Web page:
Ethiopian food is a fun, flavorful mix of just about every taste and texture you can imagine.
Spicy, sweet, salty, tangy, aromatic – your tastebuds will love these diverse and delicious recipes that showcase the best of Ethiopian cuisine.
You may be unfamiliar with dishes like wat (stew) and injera (flatbread), but these 20 easy recipes will help you master Ethiopia’s favorite foods like a local.
Dense soups, spicy meats, flavorful sides. There’s a little bit of everything in these drool-worthy recipes.
And don’t forget dessert! Try a bright blend of pureed fruits in an Ethiopian spris or himbasha, a sweet and spicy cake-like bread.
You may not be able to travel there, but you can bring Ethiopia right to your kitchen with these recipes.
For the true Ethiopian eating experience, make these for a crowd.
Food is a family affair in Ethiopia, and family means anyone who stops by for a forkful.
It’s very common for neighbors, family, and friends to gather and scoop up rich sauces with soft bread, slurp spicy broth, and share sizzling meats.
There’s nothing like bonding over a good meal, so get cooking and enjoy these Ethiopian eats together!
Injera is a sourdough flatbread that’s part food, part eating utensil.
Served with almost any main, injera is traditionally used as a spoon to scoop up meat and veggies.
Its soft, spongy texture makes it the perfect addition to broth, stews, and soups.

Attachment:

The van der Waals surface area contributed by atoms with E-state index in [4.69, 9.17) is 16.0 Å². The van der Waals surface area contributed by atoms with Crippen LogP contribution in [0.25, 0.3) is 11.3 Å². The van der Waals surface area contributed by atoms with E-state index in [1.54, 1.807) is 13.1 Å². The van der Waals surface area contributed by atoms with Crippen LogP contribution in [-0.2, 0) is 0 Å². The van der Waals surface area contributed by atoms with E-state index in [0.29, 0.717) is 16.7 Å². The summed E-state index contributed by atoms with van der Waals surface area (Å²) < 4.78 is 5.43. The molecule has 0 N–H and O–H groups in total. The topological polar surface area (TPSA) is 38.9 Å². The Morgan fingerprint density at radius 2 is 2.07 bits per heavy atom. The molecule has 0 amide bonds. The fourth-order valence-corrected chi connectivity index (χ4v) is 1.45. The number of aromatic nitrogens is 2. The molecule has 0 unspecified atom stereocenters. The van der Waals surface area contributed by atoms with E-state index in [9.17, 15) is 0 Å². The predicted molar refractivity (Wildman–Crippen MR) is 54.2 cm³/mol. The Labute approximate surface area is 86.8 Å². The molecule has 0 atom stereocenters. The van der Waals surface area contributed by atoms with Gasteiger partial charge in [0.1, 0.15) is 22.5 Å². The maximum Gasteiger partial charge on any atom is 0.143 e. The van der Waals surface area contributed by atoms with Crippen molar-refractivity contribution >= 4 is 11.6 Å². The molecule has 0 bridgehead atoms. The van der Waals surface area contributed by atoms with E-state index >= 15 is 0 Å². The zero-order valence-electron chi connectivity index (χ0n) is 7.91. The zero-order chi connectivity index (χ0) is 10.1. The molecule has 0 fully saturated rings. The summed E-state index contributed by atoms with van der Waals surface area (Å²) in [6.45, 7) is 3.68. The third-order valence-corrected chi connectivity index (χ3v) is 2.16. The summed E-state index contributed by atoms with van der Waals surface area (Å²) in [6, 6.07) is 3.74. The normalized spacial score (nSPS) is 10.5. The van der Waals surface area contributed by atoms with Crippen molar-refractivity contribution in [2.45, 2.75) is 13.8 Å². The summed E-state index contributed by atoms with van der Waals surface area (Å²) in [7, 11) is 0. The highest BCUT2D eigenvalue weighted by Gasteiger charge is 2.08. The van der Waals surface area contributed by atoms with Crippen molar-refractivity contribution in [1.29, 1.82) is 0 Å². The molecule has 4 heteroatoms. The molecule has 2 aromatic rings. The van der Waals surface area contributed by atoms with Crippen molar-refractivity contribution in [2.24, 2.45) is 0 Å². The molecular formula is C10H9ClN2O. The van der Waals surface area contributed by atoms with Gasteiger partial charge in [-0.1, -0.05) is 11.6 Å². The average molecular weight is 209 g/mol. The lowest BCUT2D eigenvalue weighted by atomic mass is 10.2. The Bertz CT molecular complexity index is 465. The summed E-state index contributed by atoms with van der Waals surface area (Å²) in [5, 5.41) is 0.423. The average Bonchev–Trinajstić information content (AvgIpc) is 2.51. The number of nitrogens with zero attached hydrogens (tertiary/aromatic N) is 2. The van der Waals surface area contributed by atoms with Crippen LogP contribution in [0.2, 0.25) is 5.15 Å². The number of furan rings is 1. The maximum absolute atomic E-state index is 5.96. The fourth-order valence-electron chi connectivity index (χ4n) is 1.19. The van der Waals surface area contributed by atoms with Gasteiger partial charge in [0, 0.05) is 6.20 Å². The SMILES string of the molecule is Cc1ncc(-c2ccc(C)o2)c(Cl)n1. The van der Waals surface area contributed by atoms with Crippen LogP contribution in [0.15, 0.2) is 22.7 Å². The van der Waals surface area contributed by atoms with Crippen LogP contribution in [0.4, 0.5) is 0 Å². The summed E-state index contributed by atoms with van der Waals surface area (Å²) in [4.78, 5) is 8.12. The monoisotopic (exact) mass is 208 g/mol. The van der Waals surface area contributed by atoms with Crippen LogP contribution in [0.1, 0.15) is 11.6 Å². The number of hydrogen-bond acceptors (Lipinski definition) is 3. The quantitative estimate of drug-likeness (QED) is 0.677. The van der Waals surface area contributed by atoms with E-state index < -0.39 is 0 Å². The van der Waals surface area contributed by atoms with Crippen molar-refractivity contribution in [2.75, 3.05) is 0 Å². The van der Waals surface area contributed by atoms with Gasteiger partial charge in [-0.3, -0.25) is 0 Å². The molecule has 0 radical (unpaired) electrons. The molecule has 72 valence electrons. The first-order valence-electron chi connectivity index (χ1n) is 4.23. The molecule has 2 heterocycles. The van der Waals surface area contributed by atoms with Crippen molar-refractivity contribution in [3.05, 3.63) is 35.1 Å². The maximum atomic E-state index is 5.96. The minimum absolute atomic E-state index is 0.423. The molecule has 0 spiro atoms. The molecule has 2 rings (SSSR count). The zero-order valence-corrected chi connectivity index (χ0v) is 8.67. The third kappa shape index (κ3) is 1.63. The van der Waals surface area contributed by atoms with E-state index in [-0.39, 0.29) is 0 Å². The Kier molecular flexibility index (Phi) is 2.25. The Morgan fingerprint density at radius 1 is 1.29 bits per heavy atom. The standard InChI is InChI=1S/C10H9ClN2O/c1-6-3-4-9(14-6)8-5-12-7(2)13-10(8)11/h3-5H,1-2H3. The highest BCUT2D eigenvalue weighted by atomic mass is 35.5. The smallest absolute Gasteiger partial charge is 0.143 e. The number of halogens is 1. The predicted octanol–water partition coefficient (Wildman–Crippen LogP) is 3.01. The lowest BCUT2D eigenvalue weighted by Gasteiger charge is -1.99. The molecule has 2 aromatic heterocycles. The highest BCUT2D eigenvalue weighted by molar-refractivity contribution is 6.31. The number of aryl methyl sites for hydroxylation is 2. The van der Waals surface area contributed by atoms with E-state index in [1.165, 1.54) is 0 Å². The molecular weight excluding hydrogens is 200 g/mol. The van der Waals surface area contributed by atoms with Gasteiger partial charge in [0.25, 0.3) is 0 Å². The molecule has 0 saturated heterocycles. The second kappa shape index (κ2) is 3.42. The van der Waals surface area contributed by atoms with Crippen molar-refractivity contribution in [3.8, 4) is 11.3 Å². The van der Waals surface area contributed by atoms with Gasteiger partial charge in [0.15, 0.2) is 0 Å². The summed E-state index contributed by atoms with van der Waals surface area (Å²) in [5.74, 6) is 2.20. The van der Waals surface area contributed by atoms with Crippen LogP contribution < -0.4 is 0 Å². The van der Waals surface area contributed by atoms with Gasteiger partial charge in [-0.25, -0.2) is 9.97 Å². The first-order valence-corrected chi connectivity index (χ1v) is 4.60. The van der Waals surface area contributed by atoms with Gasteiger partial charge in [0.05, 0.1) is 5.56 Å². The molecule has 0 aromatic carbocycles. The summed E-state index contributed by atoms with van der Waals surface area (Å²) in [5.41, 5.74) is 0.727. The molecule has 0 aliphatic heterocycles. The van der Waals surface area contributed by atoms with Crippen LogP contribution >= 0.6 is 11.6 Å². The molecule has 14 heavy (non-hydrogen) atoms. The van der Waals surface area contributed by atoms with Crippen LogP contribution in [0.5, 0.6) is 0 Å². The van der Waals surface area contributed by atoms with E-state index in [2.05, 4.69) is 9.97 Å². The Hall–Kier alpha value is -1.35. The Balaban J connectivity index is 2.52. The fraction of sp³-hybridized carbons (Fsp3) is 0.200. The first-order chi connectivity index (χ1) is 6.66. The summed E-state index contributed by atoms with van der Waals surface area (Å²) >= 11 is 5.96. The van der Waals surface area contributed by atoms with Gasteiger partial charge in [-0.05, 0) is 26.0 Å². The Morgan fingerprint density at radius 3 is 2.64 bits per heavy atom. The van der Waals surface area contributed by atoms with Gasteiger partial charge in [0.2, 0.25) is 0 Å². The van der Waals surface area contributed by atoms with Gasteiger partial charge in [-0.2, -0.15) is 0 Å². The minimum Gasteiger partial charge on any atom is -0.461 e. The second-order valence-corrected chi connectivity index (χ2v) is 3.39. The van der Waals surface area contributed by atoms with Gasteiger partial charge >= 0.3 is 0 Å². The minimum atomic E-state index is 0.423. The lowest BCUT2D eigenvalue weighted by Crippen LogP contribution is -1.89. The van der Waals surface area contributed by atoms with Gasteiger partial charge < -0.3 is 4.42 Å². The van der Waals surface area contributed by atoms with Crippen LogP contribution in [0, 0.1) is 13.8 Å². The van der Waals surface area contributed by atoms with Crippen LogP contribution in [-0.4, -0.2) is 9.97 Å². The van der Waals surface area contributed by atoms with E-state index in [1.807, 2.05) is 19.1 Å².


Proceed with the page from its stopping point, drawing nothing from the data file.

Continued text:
Eat like an Ethiopian by tearing off a strip of injera and dipping it into those delicious juices.
It might get messy, but this fun flatbread is so worth it. Chewy, soft, and savory, injera is a must for any Ethiopian meal.
You’ll need a well-stocked spice cabinet for this piquant beef.
Beef sirloin is diced and pan-fried in an aromatic spice paste, made with cardamom, fenugreek, and clove.
Beef sizzles in those spices until your kitchen smells amazing and your stomach is growling.
This hearty main definitely has a kick to it!
Serve with injera, white rice, or veggies to balance out the heat and freeze any leftovers to enjoy Ethiopian eats on busy nights.
Wat is the Ethiopian term for any kind of stew or soup.
Wats come in all different varieties, from meaty to vegetarian, and can be enjoyed any time of day.
This recipe features a vegetarian version, made with chickpeas and a whole bunch of spices.
It’s also thickened with chickpea flour, making it a deliciously dense puree that’s chunky enough to spread on bread.
But don’t serve this with just any bread. It’s worth making the traditional injera to scoop up every single bite of this soupy treat.
This one-pot meal is made with tomatoes, onions, and Ethiopian spiced butter.
The complex flavors mingle beautifully for a bright bowl of yummy goodness.